to overcome every indication of early decay
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the man lives who would not like to feel as
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if you have a reasonable foundation to build
upon I can make you a bigger man than vou
ever hoped to be. I want you to know that,
you who can t believe it. and I want you to
nave my book, in which I describe how I
learned that sfiength was only electricity, and
how I learned to restore it: aluo I want to
tell you the names of some men who will tell
you that when they came to me they were
physical wrecks, and are now among the finest
Specimens of Tihvsipul mlnhnnil
906 MARKET ST.,
SAN FRANCISCO, CAL.
NATIONAL STOCK COMPAHY
THURSDAY, MARCH 22, and SATUR
DAY, MARCH 24,
Held by the Enemy
FRIDAY, MARCH 23, AND .SATUR
Tickets for Opera House performance
at Wall, Nichols Co., on Tuesday morn
Bishop Trust Company,
STORE Fort St., occupancy April
HOUSE t bedrooms, Kinau St. $35.
OFFICES in modern building. King
Street, , near Fort. $15 and $20.
Three paying properties on Young
Street. Will sell separately.
Residence on Pensacola Street, with
stables, poultry run, etc. Fine place
for chicken fancier.
Revenue - producing property on
King Street; present net return 9 per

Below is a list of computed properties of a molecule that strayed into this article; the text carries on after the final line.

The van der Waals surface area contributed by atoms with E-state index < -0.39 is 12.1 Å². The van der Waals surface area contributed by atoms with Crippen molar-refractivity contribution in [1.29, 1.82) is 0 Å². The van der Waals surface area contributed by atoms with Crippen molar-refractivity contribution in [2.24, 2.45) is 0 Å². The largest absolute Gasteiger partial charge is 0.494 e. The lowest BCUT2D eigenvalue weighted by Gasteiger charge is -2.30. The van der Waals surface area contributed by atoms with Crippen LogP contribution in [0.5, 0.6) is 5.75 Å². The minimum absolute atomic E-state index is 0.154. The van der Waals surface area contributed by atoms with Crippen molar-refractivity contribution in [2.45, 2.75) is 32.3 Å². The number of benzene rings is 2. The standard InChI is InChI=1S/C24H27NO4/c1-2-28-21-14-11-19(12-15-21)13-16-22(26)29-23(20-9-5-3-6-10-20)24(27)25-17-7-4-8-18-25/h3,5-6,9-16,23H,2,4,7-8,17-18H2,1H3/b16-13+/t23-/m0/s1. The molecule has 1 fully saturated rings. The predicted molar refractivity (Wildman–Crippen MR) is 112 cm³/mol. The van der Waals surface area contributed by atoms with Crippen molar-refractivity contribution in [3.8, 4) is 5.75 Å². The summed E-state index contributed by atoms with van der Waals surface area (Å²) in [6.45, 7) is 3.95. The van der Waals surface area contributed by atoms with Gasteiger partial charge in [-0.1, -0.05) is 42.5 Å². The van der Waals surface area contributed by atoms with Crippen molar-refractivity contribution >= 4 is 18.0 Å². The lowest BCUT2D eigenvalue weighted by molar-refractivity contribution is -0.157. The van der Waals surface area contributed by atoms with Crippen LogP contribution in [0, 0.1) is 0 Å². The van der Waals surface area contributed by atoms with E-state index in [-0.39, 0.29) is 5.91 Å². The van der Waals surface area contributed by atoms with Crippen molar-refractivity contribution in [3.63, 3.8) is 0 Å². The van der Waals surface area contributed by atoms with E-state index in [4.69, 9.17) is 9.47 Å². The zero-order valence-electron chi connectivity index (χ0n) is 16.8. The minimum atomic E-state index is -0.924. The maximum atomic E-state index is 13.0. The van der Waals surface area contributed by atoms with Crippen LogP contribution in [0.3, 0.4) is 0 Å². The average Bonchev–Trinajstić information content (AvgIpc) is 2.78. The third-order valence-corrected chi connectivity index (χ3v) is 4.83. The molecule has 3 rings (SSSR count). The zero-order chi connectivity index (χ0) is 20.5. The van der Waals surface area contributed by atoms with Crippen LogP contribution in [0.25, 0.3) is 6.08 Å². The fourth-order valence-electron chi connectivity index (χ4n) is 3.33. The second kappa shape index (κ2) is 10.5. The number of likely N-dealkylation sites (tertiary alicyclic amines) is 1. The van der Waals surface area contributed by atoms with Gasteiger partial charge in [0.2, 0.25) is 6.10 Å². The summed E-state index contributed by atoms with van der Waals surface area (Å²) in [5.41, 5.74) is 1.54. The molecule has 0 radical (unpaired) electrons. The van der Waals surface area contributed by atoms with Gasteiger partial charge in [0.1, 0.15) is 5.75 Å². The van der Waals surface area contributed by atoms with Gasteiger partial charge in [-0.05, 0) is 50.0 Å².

cent. Can be developed.
Cottage on King Street, mosquito
proof, electric lights, 2 bedrooms. Cash
price, $2500. ,
BISHOP TRUST CO., LTD.
SOLD ON EASY PAYMENTS AT
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Cor. Fort and Hotel Sts.; Upstairs.
KPNG YDEN BING CO.
WHOLESALE LIQUOR AND GRO
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Garments cleaned by this procesa at
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Waity Building. KingrSt
Phone Blue 274t
(Opposite Advertiser Office.)
AMERICAN AND FOREIGN
OccifleaiGl Resicorcni tnoroes Bands.
Everything new. First-class cooks;
BEST MEAL TO BE HAD IN TOWN.
Open from 5 a. m. to 8 p. m. Privat
Dining Room for Ladies.
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4LL KINDS OF BUILDING AND
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tHIRTS OF ALL KINDS, KIMONAS
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QUEEN AND RICHARDS STREETS.
Boiler re-tji'n5 with ohVAA.t...
teel tubei; general ship work. ,